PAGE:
Topre Delivers Variable Actuation, Cherry-Compatible Sliders On RealForce RGB Keyboard

Sometime before the holidays, Topre will have a new keyboard to share with the world. The iconoclastic switch- and keyboard-maker is bowing somewhat to the trends of the day by employing RGB lighting in a new RealForce keyboard, but the premiere feature will be switches with adjustable actuation points.

Altering Actuation

The team at Topre figured out that they could change the actuation point of the switch via firmware. In fact, they found that they could hit 256 different actuation points. Deciding that human brains (not to mention human fingers ) couldn’t parse out so many actuation points, they limited it to three: 1.5, 2.2 and 3.0 mm. The total key travel is 4 mm.

A representative told me that they landed on those three actuation points after soliciting feedback from beta testers and pondering the use cases of each. For example, gamers always want speed with they get with 1.5 mm actuation. (Note well that Cherry recently released its own Silver “Speed Switch” that actuates at 1.2 mm.) For typers, the 2.2 mm option is more similar to most mechanical switches on the market; 3.0 mm offers a different, but satisfying, feel entirely.

To alter the actuation point, you simply press the P4 (Windows) key at the top right of the keyboard. The changing lights can tell you which actuation point you’ve selected. The change occurs instantly--fast enough that you could probably do it in-game without getting pwned.

All that happens, really, is that the capacitance changes. Thus, it’s a deceptively simple solution to a long-running issue, and it’s made possible by the design of the Topre switch. Unlike most mechanical switches on the market (primarily Cherry and its clones), the Topre switch relies on a spring, so technically (and now, actually), the actuation point could be anywhere in the key travel.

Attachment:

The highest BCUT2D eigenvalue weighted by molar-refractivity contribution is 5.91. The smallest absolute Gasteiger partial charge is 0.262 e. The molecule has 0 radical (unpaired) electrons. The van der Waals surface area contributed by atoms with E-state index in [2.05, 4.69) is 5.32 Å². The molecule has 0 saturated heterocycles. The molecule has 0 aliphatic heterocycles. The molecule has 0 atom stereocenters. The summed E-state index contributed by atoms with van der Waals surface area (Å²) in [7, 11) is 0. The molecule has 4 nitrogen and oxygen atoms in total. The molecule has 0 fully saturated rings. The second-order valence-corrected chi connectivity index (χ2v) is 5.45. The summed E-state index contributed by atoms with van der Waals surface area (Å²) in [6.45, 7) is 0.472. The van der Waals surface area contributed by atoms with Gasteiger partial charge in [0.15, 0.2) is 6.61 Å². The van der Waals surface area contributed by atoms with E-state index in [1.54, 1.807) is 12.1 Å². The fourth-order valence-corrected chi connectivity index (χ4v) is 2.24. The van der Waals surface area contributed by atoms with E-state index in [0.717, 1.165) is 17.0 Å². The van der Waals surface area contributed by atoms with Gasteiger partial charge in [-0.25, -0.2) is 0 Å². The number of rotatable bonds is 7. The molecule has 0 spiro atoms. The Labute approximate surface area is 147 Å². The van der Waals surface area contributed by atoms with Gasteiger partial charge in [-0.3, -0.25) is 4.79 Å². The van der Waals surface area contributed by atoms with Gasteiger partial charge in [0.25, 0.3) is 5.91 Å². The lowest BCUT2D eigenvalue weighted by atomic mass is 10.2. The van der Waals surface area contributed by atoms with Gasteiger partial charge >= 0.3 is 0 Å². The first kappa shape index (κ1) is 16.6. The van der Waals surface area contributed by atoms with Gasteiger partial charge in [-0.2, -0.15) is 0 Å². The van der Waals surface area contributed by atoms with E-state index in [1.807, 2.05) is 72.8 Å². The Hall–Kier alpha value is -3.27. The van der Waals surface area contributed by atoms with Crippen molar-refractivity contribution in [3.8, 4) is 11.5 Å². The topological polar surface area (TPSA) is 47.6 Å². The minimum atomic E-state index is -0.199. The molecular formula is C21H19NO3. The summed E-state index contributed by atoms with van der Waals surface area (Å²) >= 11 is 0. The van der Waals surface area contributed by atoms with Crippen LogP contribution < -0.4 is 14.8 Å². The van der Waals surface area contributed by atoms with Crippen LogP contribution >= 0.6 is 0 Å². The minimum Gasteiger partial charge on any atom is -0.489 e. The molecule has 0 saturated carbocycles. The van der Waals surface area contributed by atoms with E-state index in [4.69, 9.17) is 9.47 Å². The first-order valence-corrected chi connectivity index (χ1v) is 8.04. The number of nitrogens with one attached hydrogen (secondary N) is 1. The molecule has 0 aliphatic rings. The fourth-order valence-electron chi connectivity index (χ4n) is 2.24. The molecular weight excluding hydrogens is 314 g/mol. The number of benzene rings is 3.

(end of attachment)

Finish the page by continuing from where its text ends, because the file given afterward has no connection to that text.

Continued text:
RGB, And Cherry Sliders

In addition to the addition of RGB lighting to this new RealForce keyboard, Topre saw fit to use a standard layout and Cherry MX-compatible sliders in the switches (you can see the familiar cross design in the image below). Therefore, the RealForce RGB is designed to accommodate aftermarket key caps.

The caps that come stock with the keyboard are doubleshot for longevity. The design we saw at Computex is staid--a simple, all-black chassis with a thin bezel. Underneath, there are troughs to route the cable out the middle-back, left side or right side of the keyboard.

However, Topre is still finalizing the RealForce RGB, so some aspects of the design may change between now and when it will be available. I was told to expect the keyboard to hit the market in the October-November time frame, or at least before the holidays. There’s no word yet on pricing.

Seth Colaner is the News Director for Tom's Hardware. Follow him on Twitter @SethColaner. Follow us on Facebook, Google+, RSS, Twitter and YouTube.

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